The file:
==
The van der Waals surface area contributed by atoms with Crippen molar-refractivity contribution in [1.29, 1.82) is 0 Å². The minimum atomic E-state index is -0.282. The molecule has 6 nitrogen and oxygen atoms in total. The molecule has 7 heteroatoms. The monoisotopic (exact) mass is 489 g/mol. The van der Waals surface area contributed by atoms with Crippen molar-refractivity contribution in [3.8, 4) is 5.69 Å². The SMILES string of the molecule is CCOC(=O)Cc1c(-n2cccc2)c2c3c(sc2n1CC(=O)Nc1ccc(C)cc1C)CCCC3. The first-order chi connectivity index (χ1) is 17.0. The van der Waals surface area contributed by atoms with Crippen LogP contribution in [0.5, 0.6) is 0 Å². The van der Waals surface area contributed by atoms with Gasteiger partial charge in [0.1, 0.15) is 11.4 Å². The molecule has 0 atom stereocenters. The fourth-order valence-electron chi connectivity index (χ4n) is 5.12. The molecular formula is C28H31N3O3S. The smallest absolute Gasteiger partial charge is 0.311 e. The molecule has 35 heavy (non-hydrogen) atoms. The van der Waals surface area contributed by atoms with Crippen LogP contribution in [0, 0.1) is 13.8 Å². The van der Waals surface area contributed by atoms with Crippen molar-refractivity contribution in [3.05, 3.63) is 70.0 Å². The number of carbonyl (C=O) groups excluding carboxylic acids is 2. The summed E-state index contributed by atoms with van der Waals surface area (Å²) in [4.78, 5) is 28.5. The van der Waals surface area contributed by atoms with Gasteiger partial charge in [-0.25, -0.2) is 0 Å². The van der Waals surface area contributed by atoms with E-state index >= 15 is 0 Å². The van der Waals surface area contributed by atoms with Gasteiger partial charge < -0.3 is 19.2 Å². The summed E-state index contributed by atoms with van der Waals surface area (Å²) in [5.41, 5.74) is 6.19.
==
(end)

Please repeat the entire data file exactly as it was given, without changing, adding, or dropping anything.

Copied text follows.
The van der Waals surface area contributed by atoms with Crippen molar-refractivity contribution in [1.29, 1.82) is 0 Å². The minimum atomic E-state index is -0.282. The molecule has 6 nitrogen and oxygen atoms in total. The molecule has 7 heteroatoms. The monoisotopic (exact) mass is 489 g/mol. The van der Waals surface area contributed by atoms with Crippen molar-refractivity contribution in [3.8, 4) is 5.69 Å². The SMILES string of the molecule is CCOC(=O)Cc1c(-n2cccc2)c2c3c(sc2n1CC(=O)Nc1ccc(C)cc1C)CCCC3. The first-order chi connectivity index (χ1) is 17.0. The van der Waals surface area contributed by atoms with Crippen LogP contribution in [0.5, 0.6) is 0 Å². The van der Waals surface area contributed by atoms with Gasteiger partial charge in [0.1, 0.15) is 11.4 Å². The molecule has 0 atom stereocenters. The fourth-order valence-electron chi connectivity index (χ4n) is 5.12. The molecular formula is C28H31N3O3S. The smallest absolute Gasteiger partial charge is 0.311 e. The molecule has 35 heavy (non-hydrogen) atoms. The van der Waals surface area contributed by atoms with Crippen LogP contribution in [0, 0.1) is 13.8 Å². The van der Waals surface area contributed by atoms with Crippen molar-refractivity contribution in [3.05, 3.63) is 70.0 Å². The number of carbonyl (C=O) groups excluding carboxylic acids is 2. The summed E-state index contributed by atoms with van der Waals surface area (Å²) in [4.78, 5) is 28.5. The van der Waals surface area contributed by atoms with Gasteiger partial charge in [-0.25, -0.2) is 0 Å². The van der Waals surface area contributed by atoms with E-state index >= 15 is 0 Å². The van der Waals surface area contributed by atoms with Gasteiger partial charge < -0.3 is 19.2 Å². The summed E-state index contributed by atoms with van der Waals surface area (Å²) in [5.41, 5.74) is 6.19.